The green turtle is so named because the fat layer underneath the carapace (shell) is green. The external colour of these turtles ranges from a very dark brown to a light brown mottled colour.
They reside in South African waters but occur globally. Adults graze on algae and plants, growing to weigh up to 395 kg. Green turtles navigate using the Earth’s magnetic field. They are also the most widely distributed turtle, nesting in 80 countries. Unfortunately, green turtles are endangered and declining in numbers.
Green turtles and loggerhead turtles cannot be reliably distinguished from one another just by looking at their colour. Rather they can be distinguished from each other by looking at the general body shape (greens are rounder with a flatter lateral profile and a much smoother shell), the shape of the bill (hooked in loggerheads, but not in greens) and, most importantly, the number and arrangements of the central carapace plates and lateral plate rows (5 lateral plates next to central row in loggerheads, and 4 lateral plates in greens).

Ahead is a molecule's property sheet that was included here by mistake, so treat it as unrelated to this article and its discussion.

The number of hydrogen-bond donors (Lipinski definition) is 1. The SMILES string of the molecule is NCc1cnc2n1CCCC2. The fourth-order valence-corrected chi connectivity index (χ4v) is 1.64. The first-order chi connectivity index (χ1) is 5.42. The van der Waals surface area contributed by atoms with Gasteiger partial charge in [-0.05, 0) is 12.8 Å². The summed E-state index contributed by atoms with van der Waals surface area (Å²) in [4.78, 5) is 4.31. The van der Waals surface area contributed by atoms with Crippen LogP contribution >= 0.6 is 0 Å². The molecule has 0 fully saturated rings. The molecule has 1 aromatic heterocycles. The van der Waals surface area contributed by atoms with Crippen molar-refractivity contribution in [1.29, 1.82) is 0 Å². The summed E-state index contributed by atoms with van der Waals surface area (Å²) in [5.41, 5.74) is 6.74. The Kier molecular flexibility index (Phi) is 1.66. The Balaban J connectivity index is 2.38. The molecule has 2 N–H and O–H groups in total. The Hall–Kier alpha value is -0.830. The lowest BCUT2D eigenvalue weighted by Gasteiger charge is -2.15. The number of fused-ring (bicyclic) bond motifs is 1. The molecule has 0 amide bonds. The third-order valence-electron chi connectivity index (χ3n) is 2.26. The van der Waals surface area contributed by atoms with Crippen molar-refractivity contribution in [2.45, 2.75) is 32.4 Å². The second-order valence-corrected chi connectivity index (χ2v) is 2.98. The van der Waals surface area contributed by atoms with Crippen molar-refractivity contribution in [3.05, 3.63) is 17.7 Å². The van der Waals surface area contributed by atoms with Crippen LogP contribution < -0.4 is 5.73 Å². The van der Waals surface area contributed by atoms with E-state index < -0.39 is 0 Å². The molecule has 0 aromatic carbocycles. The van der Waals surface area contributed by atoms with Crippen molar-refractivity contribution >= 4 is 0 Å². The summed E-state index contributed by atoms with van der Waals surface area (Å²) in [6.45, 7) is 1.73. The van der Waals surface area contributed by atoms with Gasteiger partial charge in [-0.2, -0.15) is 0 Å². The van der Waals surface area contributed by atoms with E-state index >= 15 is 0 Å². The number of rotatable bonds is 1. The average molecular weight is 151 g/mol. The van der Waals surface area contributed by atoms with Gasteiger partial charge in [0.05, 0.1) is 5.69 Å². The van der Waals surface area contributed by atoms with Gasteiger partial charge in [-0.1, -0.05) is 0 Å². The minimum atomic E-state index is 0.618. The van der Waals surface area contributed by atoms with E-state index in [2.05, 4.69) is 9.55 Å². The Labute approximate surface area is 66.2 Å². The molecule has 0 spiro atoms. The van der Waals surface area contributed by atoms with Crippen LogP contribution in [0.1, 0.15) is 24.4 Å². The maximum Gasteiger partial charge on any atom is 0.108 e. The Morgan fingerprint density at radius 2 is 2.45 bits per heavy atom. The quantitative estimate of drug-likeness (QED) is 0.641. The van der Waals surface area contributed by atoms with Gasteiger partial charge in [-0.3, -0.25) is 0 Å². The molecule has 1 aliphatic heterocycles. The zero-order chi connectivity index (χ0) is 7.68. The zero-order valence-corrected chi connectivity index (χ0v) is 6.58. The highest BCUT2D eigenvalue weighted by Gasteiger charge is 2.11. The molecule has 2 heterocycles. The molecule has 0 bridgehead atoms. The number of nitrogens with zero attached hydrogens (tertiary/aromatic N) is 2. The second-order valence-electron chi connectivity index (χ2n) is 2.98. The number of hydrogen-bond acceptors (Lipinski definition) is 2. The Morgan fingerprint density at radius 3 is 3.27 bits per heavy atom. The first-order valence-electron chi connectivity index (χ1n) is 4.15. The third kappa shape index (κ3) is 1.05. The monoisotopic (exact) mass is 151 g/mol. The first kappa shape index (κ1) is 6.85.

Adult green turtles feed mainly on seaweed and seagrass and thus can often be seen close inshore, basking at the surface.
During nesting season, female green turtles lay up to 150 eggs roughly every 12 days, totalling approximately 600 eggs per season. Nesting occurs on the islands of Mozambique and other Indian Ocean islands. On some of these islands, green turtles have been hunted almost to extinction.